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RE: Wrong
By amanojaku on 7/30/2010 1:03:49 PM , Rating: 5
In all fairness, when people talk about greenhouse gases they usually mean gases released as a direct result of human activity. It's true that water vapor contributes to 50-75% of the global warming potential, but water vapor isn't usually a direct result of human activities.

Which is why I laugh at all the enviro-nuts. I'm a tree-huger, and I'll tell you all this global warming nonsense is just that. Since water vapor heats up the Earth the most (50-75%) and holds that heat the longest (years, compared to the days or weeks of true greenhouse gases) our daily activities do very little to heat the Earth to any appreciable degree.

Instead, my concern is respiration: all that crap in the air gets in your lungs, and other places. There is a direct correlation between the increase in greenhouse gases and health issues such as respiratory infections, asthma, bronchitis, etc...

RE: Wrong
By wookie1 on 7/30/10, Rating: 0
RE: Wrong
By nafhan on 7/30/2010 4:38:05 PM , Rating: 4
By talking about problems with respiration and crap in the air, he's probably meaning things like soot and sulfur dioxide rather than inert gasses like CO2.

RE: Wrong
By Reclaimer77 on 7/31/10, Rating: 0
RE: Wrong
By knutjb on 7/31/2010 12:22:22 PM , Rating: 2
Instead, my concern is respiration: all that crap in the air gets in your lungs, and other places. There is a direct correlation between the increase in greenhouse gases and health issues such as respiratory infections, asthma, bronchitis, etc...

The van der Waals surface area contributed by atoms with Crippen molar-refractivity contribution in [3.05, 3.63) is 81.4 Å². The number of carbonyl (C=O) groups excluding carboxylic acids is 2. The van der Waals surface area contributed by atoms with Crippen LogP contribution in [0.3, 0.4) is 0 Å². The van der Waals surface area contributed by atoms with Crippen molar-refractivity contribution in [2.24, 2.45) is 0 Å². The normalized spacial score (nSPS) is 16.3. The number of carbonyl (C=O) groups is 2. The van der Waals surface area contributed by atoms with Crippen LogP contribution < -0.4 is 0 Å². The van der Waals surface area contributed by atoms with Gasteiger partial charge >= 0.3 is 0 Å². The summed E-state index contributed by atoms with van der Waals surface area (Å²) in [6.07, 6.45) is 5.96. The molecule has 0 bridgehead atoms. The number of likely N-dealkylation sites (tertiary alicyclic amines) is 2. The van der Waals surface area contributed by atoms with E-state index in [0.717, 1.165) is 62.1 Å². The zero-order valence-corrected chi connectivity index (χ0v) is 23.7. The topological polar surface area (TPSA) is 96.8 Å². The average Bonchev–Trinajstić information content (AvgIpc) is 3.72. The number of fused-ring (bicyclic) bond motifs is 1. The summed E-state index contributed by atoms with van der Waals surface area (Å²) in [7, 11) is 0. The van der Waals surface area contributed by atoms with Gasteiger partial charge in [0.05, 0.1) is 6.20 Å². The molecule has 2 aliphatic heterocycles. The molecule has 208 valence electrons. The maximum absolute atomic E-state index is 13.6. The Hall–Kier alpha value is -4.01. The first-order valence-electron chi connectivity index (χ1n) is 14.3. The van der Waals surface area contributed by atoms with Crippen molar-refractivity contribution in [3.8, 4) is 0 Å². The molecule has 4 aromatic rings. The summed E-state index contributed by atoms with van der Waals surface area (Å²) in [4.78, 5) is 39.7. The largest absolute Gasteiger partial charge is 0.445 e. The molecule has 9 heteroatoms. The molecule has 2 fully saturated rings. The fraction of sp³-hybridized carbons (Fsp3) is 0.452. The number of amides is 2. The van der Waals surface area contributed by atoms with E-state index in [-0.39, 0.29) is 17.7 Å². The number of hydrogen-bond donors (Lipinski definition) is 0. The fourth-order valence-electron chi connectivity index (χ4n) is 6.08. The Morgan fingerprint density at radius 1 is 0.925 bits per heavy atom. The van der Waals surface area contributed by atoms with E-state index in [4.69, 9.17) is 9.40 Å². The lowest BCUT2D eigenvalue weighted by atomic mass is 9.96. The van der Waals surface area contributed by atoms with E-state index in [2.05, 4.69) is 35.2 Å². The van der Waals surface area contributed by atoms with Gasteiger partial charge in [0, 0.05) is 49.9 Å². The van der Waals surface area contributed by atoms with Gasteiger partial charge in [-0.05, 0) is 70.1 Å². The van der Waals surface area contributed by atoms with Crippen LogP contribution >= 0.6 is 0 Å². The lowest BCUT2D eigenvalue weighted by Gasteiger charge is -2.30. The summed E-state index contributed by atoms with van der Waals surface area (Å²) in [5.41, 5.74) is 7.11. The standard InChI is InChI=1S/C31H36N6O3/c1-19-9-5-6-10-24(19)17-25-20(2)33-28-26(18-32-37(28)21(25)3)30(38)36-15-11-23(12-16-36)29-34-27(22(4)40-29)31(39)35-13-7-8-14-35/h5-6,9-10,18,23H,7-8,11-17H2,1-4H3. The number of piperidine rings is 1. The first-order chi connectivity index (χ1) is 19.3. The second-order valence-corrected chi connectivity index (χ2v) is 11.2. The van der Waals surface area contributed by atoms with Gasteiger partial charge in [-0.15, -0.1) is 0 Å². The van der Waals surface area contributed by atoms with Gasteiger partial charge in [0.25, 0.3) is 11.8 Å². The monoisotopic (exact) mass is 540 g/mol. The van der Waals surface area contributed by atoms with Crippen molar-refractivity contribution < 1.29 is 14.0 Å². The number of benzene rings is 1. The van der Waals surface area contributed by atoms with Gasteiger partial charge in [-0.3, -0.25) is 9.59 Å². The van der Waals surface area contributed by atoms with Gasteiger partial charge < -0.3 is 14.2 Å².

I agree, look at what comes out of the stacks in China, India etc... There are a number of ways to control these pollutants. Natural gas has oxides of nitrogen problems but no particulate problem.

Usually uncontrolled burning of heavy oils and coal produce the most but they can be fixed with current technologies. Farming and other land use mistakes can put large amounts of particulates in the air. I recently saw a suggestion to use coal dust on ice/snow covered roads in lieu of salt and it was highly effective. So there is some practical reasoning behind it.

The rush to judgment usually leads down the wrong path. GW/GC/CC or what ever they want to call it today is nothing more than a rush to judgment with out all the possibilities having been considered. This is an extraordinarily complex issue and a simple bad guy solution will only cause bigger problems than it will solve.

RE: Wrong
By JediJeb on 7/31/2010 1:34:26 PM , Rating: 2
Very true. Have any of these models taken into consideration the recent volcanic activity and the deposits of ash they leave on the arctic ice? Any ash deposited on the ice would reduce its reflectivity which would in turn cause it to warm faster and melt.

It is only my opinion, but I believe that CO2 is getting the blame for more contribution to warming than it should. What other variables besides soot and ash have not been plugged into the climate models that could be acting like "stealth" components to warming. Stealth in the sense that the have an effect but are not included in the calculations. If you leave out a variable that contributes to warming, then for the equation to balance you have to attribute more weight to an included variable than it actually has, thus something gets unmerited blame.

RE: Wrong
By angryplayer on 7/31/2010 11:49:15 PM , Rating: 2
Holy shart. A self-proclaimed environmentalist with sense.

I'll eat my hair.

(btw, I completely, 100% agree with you.)